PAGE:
5. My unceasing message to USAns, esp. those who voted for Barack Obama, is that President Obama did his heaviest lifting in the process of becoming President. As is typical of the Land of No Historical Memory, as soon as something happens, we forget how unlikely -- how impossible -- it was. Not only did Obama manage to become the President despite being Black, he beat a political machine that was quite willing to cheat, lie and steal, and that had effectively done so to beat Clinton's heir apparent and a wealthy Kennedy surrogate.

    Obama has created a condition, by becoming President. That condition makes it possible for us to do innumerable good things. But whether they happen depends much more on what we do than on him. Health care reform is the perfect example. He is going to take what he can get; how hard we push will determine what that is.

    USAns are famous for their lack of ideology and political commitment. Nevertheless, we have this opportunity. If ever in your life you are going to get engaged, this is the opportunity. For those who didn't get this before, the Nobel Committee just slapped you upside the head to remind you.

  6. "Political satire became obsolete when Henry Kissinger was awarded the Nobel Prize." - Tom Lehrer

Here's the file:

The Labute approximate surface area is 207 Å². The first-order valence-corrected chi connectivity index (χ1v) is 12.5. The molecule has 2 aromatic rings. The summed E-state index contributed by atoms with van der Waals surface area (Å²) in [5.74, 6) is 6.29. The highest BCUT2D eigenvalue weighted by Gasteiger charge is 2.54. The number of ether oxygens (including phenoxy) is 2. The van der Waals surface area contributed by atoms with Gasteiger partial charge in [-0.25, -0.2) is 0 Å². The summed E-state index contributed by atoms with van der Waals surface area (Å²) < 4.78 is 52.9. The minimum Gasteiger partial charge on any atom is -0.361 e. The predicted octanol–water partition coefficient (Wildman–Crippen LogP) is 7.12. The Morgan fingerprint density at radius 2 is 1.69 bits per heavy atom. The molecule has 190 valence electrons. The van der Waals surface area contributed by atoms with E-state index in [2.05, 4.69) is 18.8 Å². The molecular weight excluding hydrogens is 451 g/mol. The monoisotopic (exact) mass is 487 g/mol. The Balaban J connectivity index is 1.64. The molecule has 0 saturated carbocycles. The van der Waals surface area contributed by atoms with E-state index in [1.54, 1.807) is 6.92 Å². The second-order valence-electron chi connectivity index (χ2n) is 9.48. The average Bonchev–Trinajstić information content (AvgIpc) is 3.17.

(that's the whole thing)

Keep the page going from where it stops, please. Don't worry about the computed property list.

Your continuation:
7. My response: Hooray! Last year, this time, I was honeymooning in Italy. Of the dozens of Italians I met and spoke with, every last one of them, as soon as they figured out we were American, voiced their adamant support of Barack Obama. Furthermore, they knew more about American politics and issues than Americans do. In some ways, American politics affect people in other countries more than people in America. Perhaps we, as Americans, would do well to learn what the rest of the world thinks of us, and why. There are good reasons why the rest of the world is cheering.

  8. Wow, again! Thanks all for the comments. This has been a real conversation, don't you think?

  9. Yes, thank you, Martha, and also the commenters! Fantastic comments. Nothing to add here, except that I shuddered a little in the wake of the award to our president because, in a weird way -- when even Obama and his supporters are questioning his deservingness -- it seems to undermine him and strengthen voices against him, as if to say: "See, it's just his symbolic value that wins people over; once again, he hasn't actually DONE anything to merit the award."

    But as many astutely note, his power is in standing for possibilities; it's now within our reach, if as a people we are willing, to bring about the changes we want. I remember thinking in the pre-election days, when people criticized Obama for his pie-in-the-sky vision, that it was strange that we accepted, as a premise, the rhetoric suggesting that a president does everything ALONE. I believe that it is more important that a president have the intelligence, the ideas, and the gifts as a leader to inspire us to action -- not that he actually take responsibility for what congress might be unwilling to do. The healthcare debate is a shining example -- as my own small blog poll indicates, most EVERYONE is in favor of a public option. I heard on NPR the other day that in our conservative area, upward of 70 % of physicians favor a public option. So why isn't it happening? Maybe if Obama continues to give rallying speeches on healthcare that renew popular support for him it will . . . .